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Inquirer Editorial: Highway to hell: Debt and rising tolls are killing the Pennsylvania Turnpike Commission

Like death and taxes, there are two guarantees when it comes to driving on the Pennsylvania Turnpike: potholes and toll increases.

Like death and taxes, there are two guarantees when it comes to driving on the Pennsylvania Turnpike: potholes and toll increases.

But despite nine years of annual toll hikes, the Turnpike Commission's finances have crumbled worse than the 360-mile road. In fact, the commission has amassed a debt level that is "potentially unsustainable," according to a recent audit by state Auditor General Eugene DePasquale.

The audit found the commission's net position - assets minus liabilities - has ballooned from $1.76 billion in 2007 to a negative $4.11 billion in 2015. That's almost a $6 billion dollar swing to the red in just eight years.

In addition, the audit found the commission loses $20 million a year in unpaid tolls from motorists who drive through the EZ-Pass lane without an account and could not be tracked down for payment

So, if tolls keep going up why does the Turnpike Commission keep going deeper into debt?

The commission's financial woes stem from the General Assembly's passage of Act 44 in 2007, which was signed into law by Gov. Ed Rendell.

The legislation, which enabled the commission to increase tolls and issue billions of dollars in bonded debt, was designed to generate new revenues for public transit agencies and to fund road and bridge repairs.

A key funding source for Act 44 called for also putting tolls along Interstate 80. But the federal Department of Transportation rejected that plan in 2010.

Undeterred, the state pushed forward with Act 44. Initially, the Turnpike Commission was required to give PennDot $900 million a year. After the I-80 toll plan was rejected, however, the payment was slashed in 2011 to $450 million a year. The still hefty payment to PennDot is scheduled to be reduced to $50 million a year in 2023. But the reduction may come too late.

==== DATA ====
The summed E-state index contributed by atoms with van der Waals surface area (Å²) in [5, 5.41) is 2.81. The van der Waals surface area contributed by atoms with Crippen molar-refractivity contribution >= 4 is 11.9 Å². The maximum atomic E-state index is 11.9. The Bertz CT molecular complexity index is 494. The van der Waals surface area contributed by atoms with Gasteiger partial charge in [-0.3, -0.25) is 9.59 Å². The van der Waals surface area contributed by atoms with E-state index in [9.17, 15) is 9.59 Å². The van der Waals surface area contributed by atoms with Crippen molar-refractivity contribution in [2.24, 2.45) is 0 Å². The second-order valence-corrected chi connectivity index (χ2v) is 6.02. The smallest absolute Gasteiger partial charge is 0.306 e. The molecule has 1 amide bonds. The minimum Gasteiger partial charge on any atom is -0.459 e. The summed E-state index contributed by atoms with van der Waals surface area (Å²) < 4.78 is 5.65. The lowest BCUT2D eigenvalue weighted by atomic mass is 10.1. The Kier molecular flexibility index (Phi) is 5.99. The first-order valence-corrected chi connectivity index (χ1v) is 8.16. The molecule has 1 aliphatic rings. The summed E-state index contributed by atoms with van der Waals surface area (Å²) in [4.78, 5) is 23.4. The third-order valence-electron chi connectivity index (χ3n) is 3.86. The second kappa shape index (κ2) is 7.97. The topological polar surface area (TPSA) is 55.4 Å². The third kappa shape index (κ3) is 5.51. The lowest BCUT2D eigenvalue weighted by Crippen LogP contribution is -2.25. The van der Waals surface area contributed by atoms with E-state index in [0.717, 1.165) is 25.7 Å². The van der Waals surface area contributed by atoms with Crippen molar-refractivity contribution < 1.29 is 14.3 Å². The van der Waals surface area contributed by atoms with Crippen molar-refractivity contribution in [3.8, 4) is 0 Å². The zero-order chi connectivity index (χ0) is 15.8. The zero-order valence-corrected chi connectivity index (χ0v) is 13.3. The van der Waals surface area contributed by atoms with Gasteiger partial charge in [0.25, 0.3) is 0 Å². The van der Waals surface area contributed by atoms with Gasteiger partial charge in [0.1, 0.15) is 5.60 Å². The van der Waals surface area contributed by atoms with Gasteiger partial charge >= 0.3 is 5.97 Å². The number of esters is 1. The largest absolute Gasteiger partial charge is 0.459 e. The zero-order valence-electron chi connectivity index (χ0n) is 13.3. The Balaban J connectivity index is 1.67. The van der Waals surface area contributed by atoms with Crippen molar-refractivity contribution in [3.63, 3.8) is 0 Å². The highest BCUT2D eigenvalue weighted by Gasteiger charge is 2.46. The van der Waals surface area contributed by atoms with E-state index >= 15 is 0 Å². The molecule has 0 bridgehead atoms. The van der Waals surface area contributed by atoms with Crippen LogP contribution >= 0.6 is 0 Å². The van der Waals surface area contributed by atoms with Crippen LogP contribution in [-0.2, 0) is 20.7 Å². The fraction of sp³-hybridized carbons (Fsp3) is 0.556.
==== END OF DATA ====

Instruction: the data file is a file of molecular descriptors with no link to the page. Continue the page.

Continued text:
The commission is now laden with so much debt that $600 million, or 60 percent of its annual $980 million budget, goes just for the debt payments.

Even worse, there is no end in sight to the commission's financial problems. The state audit said that in order to meet the debt payments, the Turnpike Commission will have to raise tolls every year through 2044.

As it stands, the Turnpike Commission's financial troubles may make some pine for the good old days when the agency's only problems seemed to be corruption, nepotism, and mismanagement.

The commission's crooked ways go back so far they seemed to have been written into the bylaws.

In fact, the best argument for keeping the Turnpike Commission may be to make the rest of Harrisburg look like a home for good government.

But the commission's financial crisis also makes for a golden opportunity. Gov. Wolf and the legislature should come up with a more sustainable way to fund state transportation needs. The plan should include restructuring the Turnpike Commission's bloated debt.

More important, the plan should merge the Turnpike Commission with PennDot. This is an idea that has long been discussed, but entrenched politics have prevented it from happening. It's time to fix the finances and kill the commission.